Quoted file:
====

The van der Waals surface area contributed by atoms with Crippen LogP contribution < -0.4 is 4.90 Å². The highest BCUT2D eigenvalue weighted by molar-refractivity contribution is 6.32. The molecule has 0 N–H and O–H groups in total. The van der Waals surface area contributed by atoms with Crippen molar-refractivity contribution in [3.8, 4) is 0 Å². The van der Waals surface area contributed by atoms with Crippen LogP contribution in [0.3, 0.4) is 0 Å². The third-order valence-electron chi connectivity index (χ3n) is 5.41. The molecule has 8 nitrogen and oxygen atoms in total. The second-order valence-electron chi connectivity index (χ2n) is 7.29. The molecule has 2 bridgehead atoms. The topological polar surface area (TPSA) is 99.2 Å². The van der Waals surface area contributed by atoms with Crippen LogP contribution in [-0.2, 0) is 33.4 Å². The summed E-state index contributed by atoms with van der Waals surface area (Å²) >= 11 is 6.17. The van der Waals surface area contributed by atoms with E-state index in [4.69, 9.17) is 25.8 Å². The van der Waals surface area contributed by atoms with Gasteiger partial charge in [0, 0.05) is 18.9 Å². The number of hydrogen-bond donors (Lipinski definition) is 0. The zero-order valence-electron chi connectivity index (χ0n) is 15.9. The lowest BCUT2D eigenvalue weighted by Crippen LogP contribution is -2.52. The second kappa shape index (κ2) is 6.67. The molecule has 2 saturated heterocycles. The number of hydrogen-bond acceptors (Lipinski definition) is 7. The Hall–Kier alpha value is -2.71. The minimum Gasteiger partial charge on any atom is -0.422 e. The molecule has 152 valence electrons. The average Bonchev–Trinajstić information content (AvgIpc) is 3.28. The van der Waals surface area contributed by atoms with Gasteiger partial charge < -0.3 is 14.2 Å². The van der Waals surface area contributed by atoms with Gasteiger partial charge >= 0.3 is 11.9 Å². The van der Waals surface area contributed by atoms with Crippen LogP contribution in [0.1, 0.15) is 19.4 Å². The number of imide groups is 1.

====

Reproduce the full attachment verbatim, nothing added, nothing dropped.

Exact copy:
The van der Waals surface area contributed by atoms with Crippen LogP contribution < -0.4 is 4.90 Å². The highest BCUT2D eigenvalue weighted by molar-refractivity contribution is 6.32. The molecule has 0 N–H and O–H groups in total. The van der Waals surface area contributed by atoms with Crippen molar-refractivity contribution in [3.8, 4) is 0 Å². The van der Waals surface area contributed by atoms with Crippen LogP contribution in [0.3, 0.4) is 0 Å². The third-order valence-electron chi connectivity index (χ3n) is 5.41. The molecule has 8 nitrogen and oxygen atoms in total. The second-order valence-electron chi connectivity index (χ2n) is 7.29. The molecule has 2 bridgehead atoms. The topological polar surface area (TPSA) is 99.2 Å². The van der Waals surface area contributed by atoms with Crippen LogP contribution in [-0.2, 0) is 33.4 Å². The summed E-state index contributed by atoms with van der Waals surface area (Å²) >= 11 is 6.17. The van der Waals surface area contributed by atoms with E-state index in [4.69, 9.17) is 25.8 Å². The van der Waals surface area contributed by atoms with Gasteiger partial charge in [0, 0.05) is 18.9 Å². The number of hydrogen-bond donors (Lipinski definition) is 0. The zero-order valence-electron chi connectivity index (χ0n) is 15.9. The lowest BCUT2D eigenvalue weighted by Crippen LogP contribution is -2.52. The second kappa shape index (κ2) is 6.67. The molecule has 2 saturated heterocycles. The number of hydrogen-bond acceptors (Lipinski definition) is 7. The Hall–Kier alpha value is -2.71. The minimum Gasteiger partial charge on any atom is -0.422 e. The molecule has 152 valence electrons. The average Bonchev–Trinajstić information content (AvgIpc) is 3.28. The van der Waals surface area contributed by atoms with Gasteiger partial charge < -0.3 is 14.2 Å². The van der Waals surface area contributed by atoms with Gasteiger partial charge >= 0.3 is 11.9 Å². The van der Waals surface area contributed by atoms with Crippen LogP contribution in [0.1, 0.15) is 19.4 Å². The number of imide groups is 1.